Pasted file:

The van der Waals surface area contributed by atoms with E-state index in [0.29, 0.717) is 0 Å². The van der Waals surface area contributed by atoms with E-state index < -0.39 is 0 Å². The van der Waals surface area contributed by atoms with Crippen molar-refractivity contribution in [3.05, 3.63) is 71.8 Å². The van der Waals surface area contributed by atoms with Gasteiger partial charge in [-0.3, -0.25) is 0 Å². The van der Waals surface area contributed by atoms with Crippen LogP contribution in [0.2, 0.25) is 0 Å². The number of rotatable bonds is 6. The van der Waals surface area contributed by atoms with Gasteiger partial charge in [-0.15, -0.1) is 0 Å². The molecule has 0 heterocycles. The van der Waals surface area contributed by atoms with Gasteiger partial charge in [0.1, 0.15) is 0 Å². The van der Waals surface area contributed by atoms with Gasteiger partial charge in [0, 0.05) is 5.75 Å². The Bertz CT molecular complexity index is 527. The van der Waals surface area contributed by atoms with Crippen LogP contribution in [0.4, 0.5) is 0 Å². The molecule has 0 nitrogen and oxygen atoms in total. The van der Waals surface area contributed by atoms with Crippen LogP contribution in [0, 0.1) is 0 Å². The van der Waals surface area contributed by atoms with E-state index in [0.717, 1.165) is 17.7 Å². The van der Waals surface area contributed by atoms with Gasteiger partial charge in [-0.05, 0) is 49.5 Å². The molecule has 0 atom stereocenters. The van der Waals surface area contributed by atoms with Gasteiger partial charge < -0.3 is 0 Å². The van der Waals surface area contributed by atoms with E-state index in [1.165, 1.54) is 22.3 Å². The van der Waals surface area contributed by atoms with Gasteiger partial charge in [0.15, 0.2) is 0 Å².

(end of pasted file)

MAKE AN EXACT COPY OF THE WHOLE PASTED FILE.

The van der Waals surface area contributed by atoms with E-state index in [0.29, 0.717) is 0 Å². The van der Waals surface area contributed by atoms with E-state index < -0.39 is 0 Å². The van der Waals surface area contributed by atoms with Crippen molar-refractivity contribution in [3.05, 3.63) is 71.8 Å². The van der Waals surface area contributed by atoms with Gasteiger partial charge in [-0.3, -0.25) is 0 Å². The van der Waals surface area contributed by atoms with Crippen LogP contribution in [0.2, 0.25) is 0 Å². The number of rotatable bonds is 6. The van der Waals surface area contributed by atoms with Gasteiger partial charge in [-0.15, -0.1) is 0 Å². The molecule has 0 heterocycles. The van der Waals surface area contributed by atoms with Gasteiger partial charge in [0.1, 0.15) is 0 Å². The van der Waals surface area contributed by atoms with Gasteiger partial charge in [0, 0.05) is 5.75 Å². The Bertz CT molecular complexity index is 527. The van der Waals surface area contributed by atoms with Crippen LogP contribution in [0.4, 0.5) is 0 Å². The molecule has 0 nitrogen and oxygen atoms in total. The van der Waals surface area contributed by atoms with Crippen LogP contribution in [0, 0.1) is 0 Å². The van der Waals surface area contributed by atoms with E-state index in [0.717, 1.165) is 17.7 Å². The van der Waals surface area contributed by atoms with Gasteiger partial charge in [-0.05, 0) is 49.5 Å². The molecule has 0 atom stereocenters. The van der Waals surface area contributed by atoms with Gasteiger partial charge < -0.3 is 0 Å². The van der Waals surface area contributed by atoms with E-state index in [1.165, 1.54) is 22.3 Å². The van der Waals surface area contributed by atoms with Gasteiger partial charge in [0.15, 0.2) is 0 Å².